This subproject is one of many research subprojects utilizing theresources provided by a Center grant funded by NIH/NCRR. The subproject andinvestigator (PI) may have received primary funding from another NIH source,and thus could be represented in other CRISP entries. The institution listed isfor the Center, which is not necessarily the institution for the investigator.Asthma is a disease that affects the airways (tubes that carry air in and out of the lungs). In an asthma attack, muscles around the airways constrict (tighten up), making the airway openings narrower and limiting the air flow to the lung tissues. Inflammation (swelling) increases and the airways become narrower, making breathing difficult. Studies have shown that nitric oxide (NO), a marker of airway inflammation, is increased in the breath of people experiencing an asthma attack. We hypothesize that asthma treatment administered during an attack may cause a decrease in the exhaled NO concentration of asthmatics by reducing the amount of inflammation in the lungs and that these changes in exhaled NO levels may be useful indicators in assessing the effectiveness of the asthma treatment. The purpose of this research study is to determine the effects of asthma treatment on the exhaled NO concentration of patients who are receiving treatment in the emergency room (ER) for an asthma attack and whether measuring these changes in exhaled NO levels may be used to monitor their response to the treatment. By better defining this relationship, exhaled NO levels may be used as a potential noninvasive clinical index for discharging asthma patients from the ER.Exhaled nitric oxide will be measured using a fast-response chemiluminescence analyzer (Sievers Model 280 Nitric Oxide Analyzer). The analyzer will be connected by a breathing tube to a mouthpiece which will be used to collect exhaled breath samples from subjects. As subjects slowly exhale into the mouthpiece, their exhaled breath will travel through the breathing tube and into the analyzer, which will measure the concentration of NO in the exhaled air by analyzing the light emitted from the chemical reaction of the exhaled air with ozone. The device, currently located at UCIMC's General Clinical Research Center, sits on a wheeled cart and is portable. When in use during the study, it will be kept in the ED.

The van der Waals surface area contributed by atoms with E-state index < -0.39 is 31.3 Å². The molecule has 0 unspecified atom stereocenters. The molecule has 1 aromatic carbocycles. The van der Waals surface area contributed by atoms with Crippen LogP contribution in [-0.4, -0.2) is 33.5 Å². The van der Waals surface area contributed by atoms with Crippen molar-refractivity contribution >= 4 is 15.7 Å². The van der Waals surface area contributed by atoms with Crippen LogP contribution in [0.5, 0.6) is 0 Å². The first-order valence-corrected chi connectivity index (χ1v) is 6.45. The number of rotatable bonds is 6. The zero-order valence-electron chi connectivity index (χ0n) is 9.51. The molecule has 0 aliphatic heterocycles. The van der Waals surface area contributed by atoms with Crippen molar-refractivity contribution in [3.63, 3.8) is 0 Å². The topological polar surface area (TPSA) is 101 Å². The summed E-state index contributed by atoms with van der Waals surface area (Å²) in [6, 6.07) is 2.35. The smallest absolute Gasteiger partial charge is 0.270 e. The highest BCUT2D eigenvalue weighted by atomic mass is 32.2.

National Institute of Health (NIH)
National Center for Research Resources (NCRR)
General Clinical Research Centers Program (M01)
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University of California San Diego
Schools of Medicine
La Jolla
United States
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